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Family Impacts on Cognitive Development of Young Children: Evidence from Australia

This paper investigates the manner and extent to which family structure impacts upon the cognitive development of young Australian children. Our methodology draws on the standard household production model of Becker but also includes control variables emphasised by parental investment and good-parent theories of child development. We use data from the Longitudinal Study of Australian Children (LSAC) and from the National Assessment Program – Literacy and Numeracy (NAPLAN) in cross sectional, panel, instrumental variables and fixed-effects analyses. Our results suggest that the large negative effects initially associated with single parent families disappear when child characteristics and parental preferences for education are controlled for. On the other hand parental completion of Year 12 education, ‘warm’ parent-child interactions, a stress-free home environment and positive parental aspirations for their children are persistently strong determinants of the educational success of young children.

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File URL: http://business.uow.edu.au/content/groups/public/@web/@commerce/@econ/documents/doc/uow158974.pdf
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Paper provided by School of Economics, University of Wollongong, NSW, Australia in its series Economics Working Papers with number wp13-05.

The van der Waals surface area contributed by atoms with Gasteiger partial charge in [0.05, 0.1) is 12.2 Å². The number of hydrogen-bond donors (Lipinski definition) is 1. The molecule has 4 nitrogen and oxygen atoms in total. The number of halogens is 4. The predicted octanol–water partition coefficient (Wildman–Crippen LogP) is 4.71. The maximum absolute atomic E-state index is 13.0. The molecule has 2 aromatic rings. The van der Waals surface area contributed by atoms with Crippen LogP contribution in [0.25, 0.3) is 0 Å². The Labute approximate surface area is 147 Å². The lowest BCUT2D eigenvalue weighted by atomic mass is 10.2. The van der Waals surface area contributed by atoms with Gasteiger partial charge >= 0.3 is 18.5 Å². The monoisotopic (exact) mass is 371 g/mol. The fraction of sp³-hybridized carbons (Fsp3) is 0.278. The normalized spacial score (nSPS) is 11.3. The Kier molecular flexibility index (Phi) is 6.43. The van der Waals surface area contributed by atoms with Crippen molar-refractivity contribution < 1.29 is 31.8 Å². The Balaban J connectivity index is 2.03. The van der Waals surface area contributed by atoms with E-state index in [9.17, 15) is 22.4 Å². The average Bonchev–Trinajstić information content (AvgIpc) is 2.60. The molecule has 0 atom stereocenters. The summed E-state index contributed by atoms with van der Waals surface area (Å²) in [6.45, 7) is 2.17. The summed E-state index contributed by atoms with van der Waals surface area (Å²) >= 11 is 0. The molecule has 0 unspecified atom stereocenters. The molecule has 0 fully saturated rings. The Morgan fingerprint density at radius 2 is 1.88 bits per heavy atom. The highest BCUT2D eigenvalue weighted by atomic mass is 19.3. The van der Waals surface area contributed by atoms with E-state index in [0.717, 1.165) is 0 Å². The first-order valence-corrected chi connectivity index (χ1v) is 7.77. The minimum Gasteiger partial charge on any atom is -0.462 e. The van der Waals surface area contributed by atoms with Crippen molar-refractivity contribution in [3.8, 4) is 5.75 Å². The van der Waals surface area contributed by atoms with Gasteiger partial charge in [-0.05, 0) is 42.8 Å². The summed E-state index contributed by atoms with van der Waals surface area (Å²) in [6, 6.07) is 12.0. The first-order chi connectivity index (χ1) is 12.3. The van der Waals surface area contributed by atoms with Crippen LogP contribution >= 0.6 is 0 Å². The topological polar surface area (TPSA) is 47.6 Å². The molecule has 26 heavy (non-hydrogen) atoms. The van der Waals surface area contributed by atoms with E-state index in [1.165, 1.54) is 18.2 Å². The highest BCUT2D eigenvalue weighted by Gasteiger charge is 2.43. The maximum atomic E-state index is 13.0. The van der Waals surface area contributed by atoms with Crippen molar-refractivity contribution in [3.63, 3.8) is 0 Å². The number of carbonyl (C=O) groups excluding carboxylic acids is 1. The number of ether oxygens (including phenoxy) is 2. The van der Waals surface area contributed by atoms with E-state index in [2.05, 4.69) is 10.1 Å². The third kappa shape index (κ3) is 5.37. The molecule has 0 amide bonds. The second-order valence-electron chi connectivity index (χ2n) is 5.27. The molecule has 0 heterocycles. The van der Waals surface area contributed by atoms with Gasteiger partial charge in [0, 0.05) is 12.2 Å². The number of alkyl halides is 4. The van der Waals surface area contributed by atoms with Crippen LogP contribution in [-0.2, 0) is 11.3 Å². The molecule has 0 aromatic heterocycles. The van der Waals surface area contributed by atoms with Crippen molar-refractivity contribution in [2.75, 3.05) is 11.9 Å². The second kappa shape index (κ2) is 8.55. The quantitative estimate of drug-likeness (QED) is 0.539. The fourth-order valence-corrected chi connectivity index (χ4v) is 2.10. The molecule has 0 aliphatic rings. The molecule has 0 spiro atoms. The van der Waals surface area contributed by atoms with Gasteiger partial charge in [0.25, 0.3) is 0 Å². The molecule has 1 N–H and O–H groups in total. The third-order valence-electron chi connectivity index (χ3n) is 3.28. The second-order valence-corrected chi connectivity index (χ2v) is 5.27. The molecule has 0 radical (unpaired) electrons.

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Length: 36 pages
Date of creation: 2013
Date of revision:
Handle: RePEc:uow:depec1:wp13-05
Contact details of provider: Postal: School of Economics, University of Wollongong, Northfields Avenue, Wollongong NSW 2522 Australia
Phone: +612 4221-3659
Fax: +612 4221-3725
Web page: http://business.uow.edu.au/econ/index.html

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  1. John Shea, 1997. "Does Parents' Money Matter?," NBER Working Papers 6026, National Bureau of Economic Research, Inc.
  2. Becker, Gary S & Tomes, Nigel, 1986. "Human Capital and the Rise and Fall of Families," Journal of Labor Economics, University of Chicago Press, vol. 4(3), pages S1-39, July.
  3. Gary S. Becker, 1981. "A Treatise on the Family," NBER Books, National Bureau of Economic Research, Inc, number beck81-1, August.
  4. Mara Violato & Stavros Petrou & Ron Gray & Maggie Redshaw, 2011. "Family income and child cognitive and behavioural development in the United Kingdom: does money matter?," Health Economics, John Wiley & Sons, Ltd., vol. 20(10), pages 1201-1225, October.
  5. Alison Aughinbaugh & Maury Gittleman, 2003. "Does Money Matter?: A Comparison of the Effect of Income on Child Development in the United States and Great Britain," Journal of Human Resources, University of Wisconsin Press, vol. 38(2).
  6. Loken, Katrine Vellesen & Mogstad, Magne & Wiswall, Matthew, 2010. "What Linear Estimators Miss: Re-Examining the Effects of Family Income on Child Outcomes," IZA Discussion Papers 4971, Institute for the Study of Labor (IZA).
  7. Donna Ginther & Robert Pollak, 2004. "Family structure and children’s educational outcomes: Blended families, stylized facts, and descriptive regressions," Demography, Springer, vol. 41(4), pages 671-696, November.
  8. Beck A. Taylor & Eric Dearing & Kathleen McCartney, 2004. "Incomes and Outcomes in Early Childhood," Journal of Human Resources, University of Wisconsin Press, vol. 39(4).
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